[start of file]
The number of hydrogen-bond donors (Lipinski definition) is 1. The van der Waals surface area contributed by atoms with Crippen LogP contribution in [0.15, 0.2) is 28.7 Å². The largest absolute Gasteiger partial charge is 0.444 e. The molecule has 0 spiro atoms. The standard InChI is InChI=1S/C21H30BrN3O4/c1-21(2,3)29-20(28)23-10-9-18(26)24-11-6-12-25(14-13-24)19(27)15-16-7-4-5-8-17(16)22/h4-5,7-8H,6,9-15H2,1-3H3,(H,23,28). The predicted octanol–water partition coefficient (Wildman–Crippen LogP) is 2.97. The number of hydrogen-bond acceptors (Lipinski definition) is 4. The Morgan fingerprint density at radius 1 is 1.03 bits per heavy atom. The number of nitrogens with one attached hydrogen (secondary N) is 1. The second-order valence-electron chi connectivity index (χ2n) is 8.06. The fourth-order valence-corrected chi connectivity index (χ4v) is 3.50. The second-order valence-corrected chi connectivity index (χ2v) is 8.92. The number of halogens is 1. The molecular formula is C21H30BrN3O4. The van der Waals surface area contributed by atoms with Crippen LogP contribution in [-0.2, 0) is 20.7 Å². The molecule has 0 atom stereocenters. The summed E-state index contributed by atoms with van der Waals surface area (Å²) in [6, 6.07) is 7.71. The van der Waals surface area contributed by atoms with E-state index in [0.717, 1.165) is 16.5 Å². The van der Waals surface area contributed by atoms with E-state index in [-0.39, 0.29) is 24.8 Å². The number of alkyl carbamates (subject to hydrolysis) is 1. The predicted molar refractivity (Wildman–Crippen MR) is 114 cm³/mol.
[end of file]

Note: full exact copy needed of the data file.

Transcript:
The number of hydrogen-bond donors (Lipinski definition) is 1. The van der Waals surface area contributed by atoms with Crippen LogP contribution in [0.15, 0.2) is 28.7 Å². The largest absolute Gasteiger partial charge is 0.444 e. The molecule has 0 spiro atoms. The standard InChI is InChI=1S/C21H30BrN3O4/c1-21(2,3)29-20(28)23-10-9-18(26)24-11-6-12-25(14-13-24)19(27)15-16-7-4-5-8-17(16)22/h4-5,7-8H,6,9-15H2,1-3H3,(H,23,28). The predicted octanol–water partition coefficient (Wildman–Crippen LogP) is 2.97. The number of hydrogen-bond acceptors (Lipinski definition) is 4. The Morgan fingerprint density at radius 1 is 1.03 bits per heavy atom. The number of nitrogens with one attached hydrogen (secondary N) is 1. The second-order valence-electron chi connectivity index (χ2n) is 8.06. The fourth-order valence-corrected chi connectivity index (χ4v) is 3.50. The second-order valence-corrected chi connectivity index (χ2v) is 8.92. The number of halogens is 1. The molecular formula is C21H30BrN3O4. The van der Waals surface area contributed by atoms with Crippen LogP contribution in [-0.2, 0) is 20.7 Å². The molecule has 0 atom stereocenters. The summed E-state index contributed by atoms with van der Waals surface area (Å²) in [6, 6.07) is 7.71. The van der Waals surface area contributed by atoms with E-state index in [0.717, 1.165) is 16.5 Å². The van der Waals surface area contributed by atoms with E-state index in [-0.39, 0.29) is 24.8 Å². The number of alkyl carbamates (subject to hydrolysis) is 1. The predicted molar refractivity (Wildman–Crippen MR) is 114 cm³/mol.